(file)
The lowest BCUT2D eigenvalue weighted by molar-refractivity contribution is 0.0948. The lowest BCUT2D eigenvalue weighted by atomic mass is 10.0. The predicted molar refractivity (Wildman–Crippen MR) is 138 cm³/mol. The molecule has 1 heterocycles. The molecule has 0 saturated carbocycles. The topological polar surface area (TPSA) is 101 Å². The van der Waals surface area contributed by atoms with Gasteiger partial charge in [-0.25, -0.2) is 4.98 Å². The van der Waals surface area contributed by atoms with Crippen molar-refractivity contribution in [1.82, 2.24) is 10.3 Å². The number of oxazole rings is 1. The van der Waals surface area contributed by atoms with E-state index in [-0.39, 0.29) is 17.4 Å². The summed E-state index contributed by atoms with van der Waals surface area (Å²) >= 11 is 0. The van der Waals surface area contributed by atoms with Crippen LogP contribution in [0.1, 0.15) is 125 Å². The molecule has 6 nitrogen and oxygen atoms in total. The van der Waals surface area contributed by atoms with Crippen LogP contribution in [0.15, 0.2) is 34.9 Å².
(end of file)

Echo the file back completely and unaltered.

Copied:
The lowest BCUT2D eigenvalue weighted by molar-refractivity contribution is 0.0948. The lowest BCUT2D eigenvalue weighted by atomic mass is 10.0. The predicted molar refractivity (Wildman–Crippen MR) is 138 cm³/mol. The molecule has 1 heterocycles. The molecule has 0 saturated carbocycles. The topological polar surface area (TPSA) is 101 Å². The van der Waals surface area contributed by atoms with Gasteiger partial charge in [-0.25, -0.2) is 4.98 Å². The van der Waals surface area contributed by atoms with Crippen molar-refractivity contribution in [1.82, 2.24) is 10.3 Å². The number of oxazole rings is 1. The van der Waals surface area contributed by atoms with E-state index in [-0.39, 0.29) is 17.4 Å². The summed E-state index contributed by atoms with van der Waals surface area (Å²) >= 11 is 0. The van der Waals surface area contributed by atoms with Crippen LogP contribution in [0.1, 0.15) is 125 Å². The molecule has 6 nitrogen and oxygen atoms in total. The van der Waals surface area contributed by atoms with Crippen LogP contribution in [0.15, 0.2) is 34.9 Å².